With The Piece and Flower on its side, Pittsburgh can taste a title
Unsung defenseman Rob Scuderi helped key Penguins' defensive stand
Pens goalie Marc-Andre Fleury rebounded from dismal game 5 with stellar effort
This series might be most dramatic since Rangers beat Vancouver in 1994
PITTSBURGH -- On the 25th anniversary of the drafting of Mario Lemieux -- the nicest thing that has happened to this city since Mr. Rogers pulled on his first cardigan -- the Pittsburgh Penguins were silver if not exactly golden.
In a near-perfect game Tuesday in which Pittsburgh did not need Lemieux-like performances from the Super Mario Brothers known as Sidney Crosby and Evgeni Malkin, the Penguins forced a Game 7 in Detroit on Friday with a 2-1 victory. It was a testament to a reliable third line, a bounce-back goaltender and an accidental goalie who is The Piece on their team if not quite peace in our time.
His name is Rob Scuderi. He is a stay-at-home and heretofore no-name defenseman who had been called Scuds by his teammates but who now, unwillingly, is known as The Piece. Scuderi, one of the more thoughtful of the Penguins, happened to say to an interviewer a few days ago that any winning team needs a lot of pieces to the puzzle and he happened to be the piece. He meant to say "a piece," of course, but Jordan Staal, who with linemate Tyler Kennedy scored the Penguins goals, seized upon the slip of the lip with extraordinary gusto. While The Piece might not rank with Two Persons among the great nicknames in the sport -- current NHL official E.J. McGuire coached a fellow in the minors who was given that unlikely handle because no one person could possibly be that stupid -- it shows a certain agility of mind.
So, for that matter, did Scuderi in the final 15 seconds with the Penguins holding onto the one-goal lead by their fingertips. Scuderi stopped what appeared to be two shots in the blue paint, once with a shin guard, another with his toe, with the Red Wings looking like they were going to go all Penn State on the Penguins and run in the tying goal.
"I'm more of a standup goalie, not a butterflyer," said Scuderi, who is marvelously self-deprecating. "They're outnumbering us in front of the net and it's kinda tough to take one man. I just tried to go down, and I guess it hit me. I'm pretty fortunate there. Like I said, just glad to help out any way I can."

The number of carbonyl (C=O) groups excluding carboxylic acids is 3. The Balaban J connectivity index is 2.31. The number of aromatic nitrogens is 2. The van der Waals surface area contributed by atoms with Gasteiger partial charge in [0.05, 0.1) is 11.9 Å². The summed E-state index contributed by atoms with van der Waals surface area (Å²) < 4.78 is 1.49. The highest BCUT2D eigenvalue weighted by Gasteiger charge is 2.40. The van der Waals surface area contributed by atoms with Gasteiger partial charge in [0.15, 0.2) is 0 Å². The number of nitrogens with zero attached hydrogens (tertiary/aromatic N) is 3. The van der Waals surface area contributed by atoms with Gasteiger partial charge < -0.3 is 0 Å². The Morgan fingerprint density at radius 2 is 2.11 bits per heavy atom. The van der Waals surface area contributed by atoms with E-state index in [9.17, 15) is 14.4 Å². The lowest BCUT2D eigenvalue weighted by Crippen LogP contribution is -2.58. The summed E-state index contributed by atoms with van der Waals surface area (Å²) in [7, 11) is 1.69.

"You throw some pads on him, and he'd do a pretty good job, too." Staal said. "He's so solid defensively, and he'll do anything it takes to get (the puck) out of our zone. He's definitely a big piece of the puzzle."
The Big Piece?
"So," Staal said, grinning, "he says."
Penguins goalie Marc-Andre Fleury goes by the more conventional Flower, one that bloomed on a sticky spring night in Pittsburgh that was redolent of summer. A game removed from a quick exit -- he was pulled in the second period after Detroit beat him for five goals -- Fleury stopped 25 shots, including a Dan Cleary breakaway with about 1:45 left. Pavel Datysuk, a maestro with the puck, caught Penguins defenseman Sergei Gonchar with a nifty pass that sprung Cleary, who was bothered by a backchecking Brooks Orpik but still had a clear path to the net. Cleary shifted the puck to his backhand and tried to lift the puck, but Fleury, who thought of pokechecking but instead stayed patient, extended his left pad and glove to make the save.
At that moment Grant Fuhr, the Hall of Fame goaltender, text-messaged Pierre Larouche, the former 50-goal scorer who sits in the Penguins owners box and is one of Lemieux's closest friends. "That," the message read, "might be your Cup."
"The breakaway in the third period is a pretty big save at a pretty big time for our team," Pittsburgh coach Dan Bylsma said. "And that's what Marc-André has been able to do for our team throughout the playoffs."
"We all knew it was going to happen," Staal said of Fleury's splendid Game 6. "Flower's an unbelievable goaltender. He does a great job bouncing back, and he was obviously there for us the whole game. You could tell everybody in this room was confident that he wasn't going to let anything in."
Certainly Flower and The Piece had support. Even Petr Sykora blocked a shot. The veteran Penguins right winger hasn't exactly been known for throwing his body in front of speeding vulcanized rubber -- in fact, Sykora, who hadn't been dressed for a playoff game for a month and three days, recently really hasn't been known for much of anything -- but he interceded on a shot by Brett Lebda midway through the second period. (Sykora had a mere 20 blocks during the season, presumably because the puck found him as often as he found the puck.) But in an elimination game, Sykora laid it on the line by laying out in front of a puck.
Now a final deserving of a Game 7 will provide exactly that, a bit of high drama that could anoint this be the best seven-gamer since the New York Rangers beat Vancouver in 1994. Marian Hossa, the Benedict Arnold who joined the Detroit Red Coats because he thought he would have a better chance of winning the Cup there than in Pittsburgh, still might be correct, but it behooves him to actually do something about it. Hossa had just one shot Tuesday. Through the first six games, he has no goals and three assists.
If The Piece denies him, the Penguins could be golden.
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